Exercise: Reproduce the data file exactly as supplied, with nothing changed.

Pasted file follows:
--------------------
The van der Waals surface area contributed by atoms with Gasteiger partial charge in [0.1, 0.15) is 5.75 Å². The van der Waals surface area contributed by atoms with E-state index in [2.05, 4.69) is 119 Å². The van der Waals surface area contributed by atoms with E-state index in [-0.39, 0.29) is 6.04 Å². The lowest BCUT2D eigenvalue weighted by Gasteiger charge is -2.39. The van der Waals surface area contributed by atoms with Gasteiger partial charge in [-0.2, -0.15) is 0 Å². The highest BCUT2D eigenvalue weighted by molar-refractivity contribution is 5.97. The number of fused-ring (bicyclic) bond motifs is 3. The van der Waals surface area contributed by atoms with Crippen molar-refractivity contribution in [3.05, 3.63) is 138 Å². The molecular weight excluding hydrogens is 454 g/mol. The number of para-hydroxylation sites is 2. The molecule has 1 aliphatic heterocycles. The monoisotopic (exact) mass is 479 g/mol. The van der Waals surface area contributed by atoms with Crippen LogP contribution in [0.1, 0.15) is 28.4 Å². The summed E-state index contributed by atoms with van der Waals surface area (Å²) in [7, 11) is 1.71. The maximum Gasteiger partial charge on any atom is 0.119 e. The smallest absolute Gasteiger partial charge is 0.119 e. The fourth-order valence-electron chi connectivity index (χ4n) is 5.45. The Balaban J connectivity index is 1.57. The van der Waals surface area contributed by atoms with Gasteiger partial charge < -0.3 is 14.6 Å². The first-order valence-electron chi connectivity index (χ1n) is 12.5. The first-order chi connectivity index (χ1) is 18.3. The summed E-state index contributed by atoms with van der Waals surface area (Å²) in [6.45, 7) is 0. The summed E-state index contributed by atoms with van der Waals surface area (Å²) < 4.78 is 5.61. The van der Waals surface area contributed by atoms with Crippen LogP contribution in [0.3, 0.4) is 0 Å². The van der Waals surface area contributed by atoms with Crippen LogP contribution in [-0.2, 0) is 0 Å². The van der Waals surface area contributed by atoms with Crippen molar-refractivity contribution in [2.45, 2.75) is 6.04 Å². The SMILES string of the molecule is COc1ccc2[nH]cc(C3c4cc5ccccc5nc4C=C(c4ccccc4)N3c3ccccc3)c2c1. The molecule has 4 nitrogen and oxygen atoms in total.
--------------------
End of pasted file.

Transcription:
The van der Waals surface area contributed by atoms with Gasteiger partial charge in [0.1, 0.15) is 5.75 Å². The van der Waals surface area contributed by atoms with E-state index in [2.05, 4.69) is 119 Å². The van der Waals surface area contributed by atoms with E-state index in [-0.39, 0.29) is 6.04 Å². The lowest BCUT2D eigenvalue weighted by Gasteiger charge is -2.39. The van der Waals surface area contributed by atoms with Gasteiger partial charge in [-0.2, -0.15) is 0 Å². The highest BCUT2D eigenvalue weighted by molar-refractivity contribution is 5.97. The number of fused-ring (bicyclic) bond motifs is 3. The van der Waals surface area contributed by atoms with Crippen molar-refractivity contribution in [3.05, 3.63) is 138 Å². The molecular weight excluding hydrogens is 454 g/mol. The number of para-hydroxylation sites is 2. The molecule has 1 aliphatic heterocycles. The monoisotopic (exact) mass is 479 g/mol. The van der Waals surface area contributed by atoms with Crippen LogP contribution in [0.1, 0.15) is 28.4 Å². The summed E-state index contributed by atoms with van der Waals surface area (Å²) in [7, 11) is 1.71. The maximum Gasteiger partial charge on any atom is 0.119 e. The smallest absolute Gasteiger partial charge is 0.119 e. The fourth-order valence-electron chi connectivity index (χ4n) is 5.45. The Balaban J connectivity index is 1.57. The van der Waals surface area contributed by atoms with Gasteiger partial charge < -0.3 is 14.6 Å². The first-order valence-electron chi connectivity index (χ1n) is 12.5. The first-order chi connectivity index (χ1) is 18.3. The summed E-state index contributed by atoms with van der Waals surface area (Å²) in [6.45, 7) is 0. The summed E-state index contributed by atoms with van der Waals surface area (Å²) < 4.78 is 5.61. The van der Waals surface area contributed by atoms with Crippen LogP contribution in [0.3, 0.4) is 0 Å². The van der Waals surface area contributed by atoms with Crippen LogP contribution in [-0.2, 0) is 0 Å². The van der Waals surface area contributed by atoms with Crippen molar-refractivity contribution in [2.45, 2.75) is 6.04 Å². The SMILES string of the molecule is COc1ccc2[nH]cc(C3c4cc5ccccc5nc4C=C(c4ccccc4)N3c3ccccc3)c2c1. The molecule has 4 nitrogen and oxygen atoms in total.